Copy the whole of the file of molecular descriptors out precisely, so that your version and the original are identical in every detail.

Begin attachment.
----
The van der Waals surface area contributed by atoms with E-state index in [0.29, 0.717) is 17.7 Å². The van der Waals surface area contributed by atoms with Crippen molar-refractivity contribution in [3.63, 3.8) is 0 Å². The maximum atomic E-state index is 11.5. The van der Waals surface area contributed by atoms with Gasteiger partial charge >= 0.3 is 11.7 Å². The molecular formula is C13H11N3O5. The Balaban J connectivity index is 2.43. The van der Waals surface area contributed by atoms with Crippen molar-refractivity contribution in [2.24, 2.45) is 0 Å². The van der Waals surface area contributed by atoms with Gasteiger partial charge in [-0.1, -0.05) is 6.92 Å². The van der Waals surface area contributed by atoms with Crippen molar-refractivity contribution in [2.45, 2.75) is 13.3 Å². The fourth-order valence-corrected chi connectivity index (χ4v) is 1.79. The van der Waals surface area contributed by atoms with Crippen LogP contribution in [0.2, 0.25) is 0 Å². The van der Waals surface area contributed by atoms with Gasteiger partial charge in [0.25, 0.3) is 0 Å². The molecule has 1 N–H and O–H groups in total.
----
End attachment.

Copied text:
The van der Waals surface area contributed by atoms with E-state index in [0.29, 0.717) is 17.7 Å². The van der Waals surface area contributed by atoms with Crippen molar-refractivity contribution in [3.63, 3.8) is 0 Å². The maximum atomic E-state index is 11.5. The van der Waals surface area contributed by atoms with Gasteiger partial charge >= 0.3 is 11.7 Å². The molecular formula is C13H11N3O5. The Balaban J connectivity index is 2.43. The van der Waals surface area contributed by atoms with Crippen molar-refractivity contribution in [2.24, 2.45) is 0 Å². The van der Waals surface area contributed by atoms with Gasteiger partial charge in [-0.1, -0.05) is 6.92 Å². The van der Waals surface area contributed by atoms with Crippen molar-refractivity contribution in [2.45, 2.75) is 13.3 Å². The fourth-order valence-corrected chi connectivity index (χ4v) is 1.79. The van der Waals surface area contributed by atoms with Crippen LogP contribution in [0.2, 0.25) is 0 Å². The van der Waals surface area contributed by atoms with Gasteiger partial charge in [0.25, 0.3) is 0 Å². The molecule has 1 N–H and O–H groups in total.